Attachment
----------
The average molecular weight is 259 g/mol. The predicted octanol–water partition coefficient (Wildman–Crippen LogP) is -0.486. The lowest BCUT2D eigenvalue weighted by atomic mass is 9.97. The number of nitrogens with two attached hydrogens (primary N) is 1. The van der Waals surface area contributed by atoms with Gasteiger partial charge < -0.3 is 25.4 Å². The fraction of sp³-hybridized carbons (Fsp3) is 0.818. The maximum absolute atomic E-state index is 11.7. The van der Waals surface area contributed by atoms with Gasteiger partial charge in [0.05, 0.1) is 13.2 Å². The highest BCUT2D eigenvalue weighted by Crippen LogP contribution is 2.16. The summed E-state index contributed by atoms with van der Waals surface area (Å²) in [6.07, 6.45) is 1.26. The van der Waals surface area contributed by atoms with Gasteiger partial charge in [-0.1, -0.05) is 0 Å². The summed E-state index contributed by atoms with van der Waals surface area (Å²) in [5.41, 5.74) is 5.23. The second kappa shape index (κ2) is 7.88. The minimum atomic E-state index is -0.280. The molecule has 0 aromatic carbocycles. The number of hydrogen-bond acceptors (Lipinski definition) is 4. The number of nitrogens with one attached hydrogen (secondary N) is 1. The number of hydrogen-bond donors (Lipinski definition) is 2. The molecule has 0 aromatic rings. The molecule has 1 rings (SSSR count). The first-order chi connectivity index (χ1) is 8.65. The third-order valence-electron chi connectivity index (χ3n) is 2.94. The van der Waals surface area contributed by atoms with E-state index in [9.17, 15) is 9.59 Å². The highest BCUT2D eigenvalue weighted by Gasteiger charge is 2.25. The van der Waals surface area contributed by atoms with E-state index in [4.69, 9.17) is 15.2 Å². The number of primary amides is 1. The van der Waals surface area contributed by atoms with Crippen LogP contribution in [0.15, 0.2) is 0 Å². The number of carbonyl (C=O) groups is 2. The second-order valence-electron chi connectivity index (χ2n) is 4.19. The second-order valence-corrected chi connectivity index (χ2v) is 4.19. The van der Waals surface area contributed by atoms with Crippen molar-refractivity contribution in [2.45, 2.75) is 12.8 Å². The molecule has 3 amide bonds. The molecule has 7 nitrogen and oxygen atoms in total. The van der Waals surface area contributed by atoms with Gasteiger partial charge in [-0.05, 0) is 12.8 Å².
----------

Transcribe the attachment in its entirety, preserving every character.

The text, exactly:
The average molecular weight is 259 g/mol. The predicted octanol–water partition coefficient (Wildman–Crippen LogP) is -0.486. The lowest BCUT2D eigenvalue weighted by atomic mass is 9.97. The number of nitrogens with two attached hydrogens (primary N) is 1. The van der Waals surface area contributed by atoms with Gasteiger partial charge < -0.3 is 25.4 Å². The fraction of sp³-hybridized carbons (Fsp3) is 0.818. The maximum absolute atomic E-state index is 11.7. The van der Waals surface area contributed by atoms with Gasteiger partial charge in [0.05, 0.1) is 13.2 Å². The highest BCUT2D eigenvalue weighted by Crippen LogP contribution is 2.16. The summed E-state index contributed by atoms with van der Waals surface area (Å²) in [6.07, 6.45) is 1.26. The van der Waals surface area contributed by atoms with Gasteiger partial charge in [-0.1, -0.05) is 0 Å². The summed E-state index contributed by atoms with van der Waals surface area (Å²) in [5.41, 5.74) is 5.23. The second kappa shape index (κ2) is 7.88. The minimum atomic E-state index is -0.280. The molecule has 0 aromatic carbocycles. The number of hydrogen-bond acceptors (Lipinski definition) is 4. The number of nitrogens with one attached hydrogen (secondary N) is 1. The number of hydrogen-bond donors (Lipinski definition) is 2. The molecule has 0 aromatic rings. The molecule has 1 rings (SSSR count). The first-order chi connectivity index (χ1) is 8.65. The third-order valence-electron chi connectivity index (χ3n) is 2.94. The van der Waals surface area contributed by atoms with E-state index in [9.17, 15) is 9.59 Å². The highest BCUT2D eigenvalue weighted by Gasteiger charge is 2.25. The van der Waals surface area contributed by atoms with E-state index in [4.69, 9.17) is 15.2 Å². The number of primary amides is 1. The van der Waals surface area contributed by atoms with Crippen LogP contribution in [0.15, 0.2) is 0 Å². The number of carbonyl (C=O) groups is 2. The second-order valence-electron chi connectivity index (χ2n) is 4.19. The second-order valence-corrected chi connectivity index (χ2v) is 4.19. The van der Waals surface area contributed by atoms with Crippen molar-refractivity contribution in [2.45, 2.75) is 12.8 Å². The molecule has 3 amide bonds. The molecule has 7 nitrogen and oxygen atoms in total. The van der Waals surface area contributed by atoms with Gasteiger partial charge in [-0.05, 0) is 12.8 Å².